3.  3.   Initiation – Training
      Describe the ways in which have learned and become initiated?
      What I realize is how important books have been to me on my own journey and at the same time that having a supportive community has been really important. 

      Who have been your Mentors

4. 4.     Recognition of Demons     -“ The ultimate key words are fear, guilt, shame, grief, lies, illusion, attachment”
What demons have you identified and extinguished?
What demons are you struggling with?

5. 5.   Facing the Monsters - the journey with God will lead us into a realization of the evil that is part of life on earth.  (Like racism, sexism, greed, homophobia, xenophobia)

T"there comes a time when we grow up that we start to see “the underbelly” which may not affect us – but others.  Maturity means that even though we love our country – there are problems to address
Even though we love our church – there are issues that have to be dealt with"

What are the monsters that you face because you are on this journey?

6.6.    Facing the Abyss – When have you experienced this?
          What does the “Abyss” look like for you?

“It is my going down into the abyss that we recover the treasures of life.  Where you stumble, there lies your treasure.”  Joseph Campbell

7. 7.    Healing and Integration
 Healing the wounds from childhood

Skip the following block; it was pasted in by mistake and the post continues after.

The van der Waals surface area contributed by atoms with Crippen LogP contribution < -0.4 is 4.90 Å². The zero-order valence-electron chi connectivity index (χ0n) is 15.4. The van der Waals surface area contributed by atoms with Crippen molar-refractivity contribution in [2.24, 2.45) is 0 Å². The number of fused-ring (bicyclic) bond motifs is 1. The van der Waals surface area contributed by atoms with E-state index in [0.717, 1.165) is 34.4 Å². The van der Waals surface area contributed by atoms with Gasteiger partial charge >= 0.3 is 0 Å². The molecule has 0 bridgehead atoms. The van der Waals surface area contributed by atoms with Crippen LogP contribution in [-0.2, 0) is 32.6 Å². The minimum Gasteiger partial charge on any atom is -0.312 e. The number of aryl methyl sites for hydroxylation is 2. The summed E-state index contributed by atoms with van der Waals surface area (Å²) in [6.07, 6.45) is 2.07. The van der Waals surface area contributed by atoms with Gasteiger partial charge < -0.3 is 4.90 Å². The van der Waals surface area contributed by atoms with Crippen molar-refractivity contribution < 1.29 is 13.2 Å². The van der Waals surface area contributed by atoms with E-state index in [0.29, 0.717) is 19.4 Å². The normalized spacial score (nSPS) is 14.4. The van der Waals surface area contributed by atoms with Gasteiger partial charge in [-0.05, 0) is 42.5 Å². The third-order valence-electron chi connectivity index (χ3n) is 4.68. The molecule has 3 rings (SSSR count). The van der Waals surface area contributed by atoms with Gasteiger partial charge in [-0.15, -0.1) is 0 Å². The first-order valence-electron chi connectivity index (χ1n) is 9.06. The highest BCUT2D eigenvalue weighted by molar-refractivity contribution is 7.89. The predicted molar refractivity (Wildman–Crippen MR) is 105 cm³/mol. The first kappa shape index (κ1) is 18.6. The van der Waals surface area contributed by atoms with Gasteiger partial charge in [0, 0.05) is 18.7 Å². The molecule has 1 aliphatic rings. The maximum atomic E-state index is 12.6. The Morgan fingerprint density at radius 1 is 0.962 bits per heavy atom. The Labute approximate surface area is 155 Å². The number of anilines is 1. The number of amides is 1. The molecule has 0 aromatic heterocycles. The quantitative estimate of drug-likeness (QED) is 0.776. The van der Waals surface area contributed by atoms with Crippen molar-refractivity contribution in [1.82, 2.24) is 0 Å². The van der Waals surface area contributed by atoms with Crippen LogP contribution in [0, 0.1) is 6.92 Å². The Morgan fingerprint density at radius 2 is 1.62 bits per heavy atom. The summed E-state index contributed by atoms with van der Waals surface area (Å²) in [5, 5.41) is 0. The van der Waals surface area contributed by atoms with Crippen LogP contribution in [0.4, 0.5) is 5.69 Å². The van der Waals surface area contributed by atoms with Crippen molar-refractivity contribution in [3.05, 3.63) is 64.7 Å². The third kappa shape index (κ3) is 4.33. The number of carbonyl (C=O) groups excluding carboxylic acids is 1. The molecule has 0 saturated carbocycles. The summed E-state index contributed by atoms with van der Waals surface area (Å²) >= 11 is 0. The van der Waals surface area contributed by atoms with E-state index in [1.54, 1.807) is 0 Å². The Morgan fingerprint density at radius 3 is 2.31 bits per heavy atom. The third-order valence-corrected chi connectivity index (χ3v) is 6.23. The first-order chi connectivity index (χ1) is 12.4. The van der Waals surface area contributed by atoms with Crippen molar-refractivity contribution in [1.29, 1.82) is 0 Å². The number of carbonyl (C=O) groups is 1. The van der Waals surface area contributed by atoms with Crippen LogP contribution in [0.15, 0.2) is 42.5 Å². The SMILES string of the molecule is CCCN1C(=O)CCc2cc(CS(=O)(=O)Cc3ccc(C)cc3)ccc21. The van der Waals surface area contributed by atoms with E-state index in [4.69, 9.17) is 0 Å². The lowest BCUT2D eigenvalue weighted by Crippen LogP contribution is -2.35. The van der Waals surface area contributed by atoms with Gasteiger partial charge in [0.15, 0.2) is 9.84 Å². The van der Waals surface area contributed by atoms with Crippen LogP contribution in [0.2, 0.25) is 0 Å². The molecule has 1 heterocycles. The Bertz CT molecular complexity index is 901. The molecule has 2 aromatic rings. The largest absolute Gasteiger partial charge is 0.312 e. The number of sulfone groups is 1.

Experiencing the Grace of God

What needs to be healed now?
8.8.     Returning Home -
How are you different than you used to be?
What has changed

Everything changes when you start to emit your own frequency rather than absorbing the frequencies around you, when you start imprinting your intent on the universe rather than receiving an imprint from existence.” ~ Barbara Marciniak

 This is just an outline of an paradigm that reminds us that our life can be an adventure - as we take risks - say YES to the Invitations -  that are offered to us - to grow, to go, to learn, to serve, to become. 

It reminds us that it is not easy all the time - we face ourselves(our best and worst selves), and some of the ugliness of the world, and we have to have the courage to grieve and mourn the losses that are part of life.  But what I believe is that if God invites us to step out in faith - God WILL show up when we need God.

And I can only say that the more you look for God, listen for God, trust God – the more peace you will have in all the transitions of life.  The growth – potentially  -  never stops. 
The fruit of the faithful journeying is the realization that life is an eternal adventure, and that we are explorers, always changing, always learning, always breaking open into new vistas of clarity and peace.